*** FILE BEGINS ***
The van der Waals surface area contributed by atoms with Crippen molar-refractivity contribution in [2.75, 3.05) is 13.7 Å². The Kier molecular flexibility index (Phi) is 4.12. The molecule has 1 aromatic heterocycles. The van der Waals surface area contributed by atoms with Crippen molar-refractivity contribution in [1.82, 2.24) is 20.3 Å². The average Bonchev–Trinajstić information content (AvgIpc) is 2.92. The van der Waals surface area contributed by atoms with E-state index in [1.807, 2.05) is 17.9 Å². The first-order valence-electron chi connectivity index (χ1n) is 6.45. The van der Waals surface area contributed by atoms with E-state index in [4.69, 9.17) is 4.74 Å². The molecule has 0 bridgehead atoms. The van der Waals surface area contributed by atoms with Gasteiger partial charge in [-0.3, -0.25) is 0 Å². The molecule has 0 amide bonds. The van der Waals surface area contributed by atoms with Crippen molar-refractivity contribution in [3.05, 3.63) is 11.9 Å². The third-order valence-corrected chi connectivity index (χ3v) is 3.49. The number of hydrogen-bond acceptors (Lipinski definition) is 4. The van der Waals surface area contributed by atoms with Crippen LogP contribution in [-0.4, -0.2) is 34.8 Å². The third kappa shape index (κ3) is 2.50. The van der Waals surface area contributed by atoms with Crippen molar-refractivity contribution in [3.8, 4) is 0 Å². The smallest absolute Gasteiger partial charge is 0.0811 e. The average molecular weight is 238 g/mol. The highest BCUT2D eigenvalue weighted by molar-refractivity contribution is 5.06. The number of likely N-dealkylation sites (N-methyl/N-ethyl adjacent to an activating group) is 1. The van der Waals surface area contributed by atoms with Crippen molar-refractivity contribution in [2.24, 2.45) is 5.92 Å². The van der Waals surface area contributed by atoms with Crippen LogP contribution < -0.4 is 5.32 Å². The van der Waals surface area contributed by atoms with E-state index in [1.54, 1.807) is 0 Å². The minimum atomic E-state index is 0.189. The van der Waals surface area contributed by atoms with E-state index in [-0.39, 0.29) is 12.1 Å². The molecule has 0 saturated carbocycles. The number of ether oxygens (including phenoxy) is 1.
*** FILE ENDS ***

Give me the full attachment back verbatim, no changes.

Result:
The van der Waals surface area contributed by atoms with Crippen molar-refractivity contribution in [2.75, 3.05) is 13.7 Å². The Kier molecular flexibility index (Phi) is 4.12. The molecule has 1 aromatic heterocycles. The van der Waals surface area contributed by atoms with Crippen molar-refractivity contribution in [1.82, 2.24) is 20.3 Å². The average Bonchev–Trinajstić information content (AvgIpc) is 2.92. The van der Waals surface area contributed by atoms with E-state index in [1.807, 2.05) is 17.9 Å². The first-order valence-electron chi connectivity index (χ1n) is 6.45. The van der Waals surface area contributed by atoms with E-state index in [4.69, 9.17) is 4.74 Å². The molecule has 0 bridgehead atoms. The van der Waals surface area contributed by atoms with Gasteiger partial charge in [-0.3, -0.25) is 0 Å². The molecule has 0 amide bonds. The van der Waals surface area contributed by atoms with Crippen molar-refractivity contribution in [3.05, 3.63) is 11.9 Å². The third-order valence-corrected chi connectivity index (χ3v) is 3.49. The number of hydrogen-bond acceptors (Lipinski definition) is 4. The van der Waals surface area contributed by atoms with Crippen LogP contribution in [-0.4, -0.2) is 34.8 Å². The third kappa shape index (κ3) is 2.50. The van der Waals surface area contributed by atoms with Crippen molar-refractivity contribution in [3.8, 4) is 0 Å². The smallest absolute Gasteiger partial charge is 0.0811 e. The average molecular weight is 238 g/mol. The highest BCUT2D eigenvalue weighted by molar-refractivity contribution is 5.06. The number of likely N-dealkylation sites (N-methyl/N-ethyl adjacent to an activating group) is 1. The van der Waals surface area contributed by atoms with Crippen molar-refractivity contribution in [2.24, 2.45) is 5.92 Å². The van der Waals surface area contributed by atoms with Crippen LogP contribution < -0.4 is 5.32 Å². The van der Waals surface area contributed by atoms with E-state index in [1.54, 1.807) is 0 Å². The minimum atomic E-state index is 0.189. The van der Waals surface area contributed by atoms with E-state index in [-0.39, 0.29) is 12.1 Å². The molecule has 0 saturated carbocycles. The number of ether oxygens (including phenoxy) is 1.